But when luggage is delayed, the rules say that an airline must reimburse passengers for “reasonable” expenses caused by the delay, such as tuxedo rental for a wedding or purchase of underwear and toiletries, or a bathing suit at a beach resort.
US Airways’ policy is more noncommittal. “We’ll consider reimbursement for reasonable items such as toiletries while you’re waiting for us to return your property,” it says on its Web site.
Effective Aug. 23, new rules will require airlines to refund any fee for checked luggage if the bag is lost. However, the current requirements for compensating passengers for reasonable expenses won’t change, nor will the maximum compensation for lost luggage.
How do airlines persuade us to accept less? They ask for original receipts that they know we don’t have. They claim that they don’t cover fragile items, such as electronics and collectibles. They take forever to process our claims, dragging things out for so long that we forget what we lost.
For the past three years, checked luggage has been a huge profitmaker for air carriers. The industry collected more than $3 billion in baggage fees in 2010, compared with just $464 million in 2007, the year before the legacy airlines adopted a fee for the first checked bag. And for three years, the industry has essentially had it both ways — collecting our money and then losing our luggage without any meaningful consequences.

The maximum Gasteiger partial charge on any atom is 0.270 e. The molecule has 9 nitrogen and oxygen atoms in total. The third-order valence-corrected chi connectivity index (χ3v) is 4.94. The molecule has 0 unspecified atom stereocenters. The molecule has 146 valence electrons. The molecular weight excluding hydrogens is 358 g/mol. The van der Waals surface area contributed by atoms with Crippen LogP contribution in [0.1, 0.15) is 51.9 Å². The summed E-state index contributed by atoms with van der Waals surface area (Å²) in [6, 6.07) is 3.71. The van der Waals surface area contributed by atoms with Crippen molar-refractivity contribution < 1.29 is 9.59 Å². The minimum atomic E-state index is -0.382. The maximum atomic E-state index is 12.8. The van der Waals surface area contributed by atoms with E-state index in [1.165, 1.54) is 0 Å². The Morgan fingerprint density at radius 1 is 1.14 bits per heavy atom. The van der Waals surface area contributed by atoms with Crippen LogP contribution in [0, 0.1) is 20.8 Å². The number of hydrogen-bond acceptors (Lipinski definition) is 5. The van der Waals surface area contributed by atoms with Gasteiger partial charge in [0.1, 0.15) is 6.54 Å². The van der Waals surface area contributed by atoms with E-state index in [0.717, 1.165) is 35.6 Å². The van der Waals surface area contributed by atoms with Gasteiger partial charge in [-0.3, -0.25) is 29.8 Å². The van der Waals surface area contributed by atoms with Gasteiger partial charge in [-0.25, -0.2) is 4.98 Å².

But that’s changing. Anticipating the new rule that will force airlines to reimburse baggage fees when they lose a piece of checked luggage, carriers have become more cautious about how they treat your property. The DOT last year fined Delta $100,000 for capping expense reimbursements on lost luggage. Perhaps not coincidentally, Delta recently introduced a new tracking system for bags that lets you follow your luggage online and presumably will ensure that fewer bags will be “misplaced.”
Wouldn’t it be something if the government also set minimum compensation amounts for passengers whose luggage just went astray for a day or two? I wonder how it would affect the mishandled baggage tally — and how it would move the needle on the billions of dollars in luggage fees the airlines collect every year.
Elliott is National Geographic Traveler magazine’s reader advocate. E-mail him at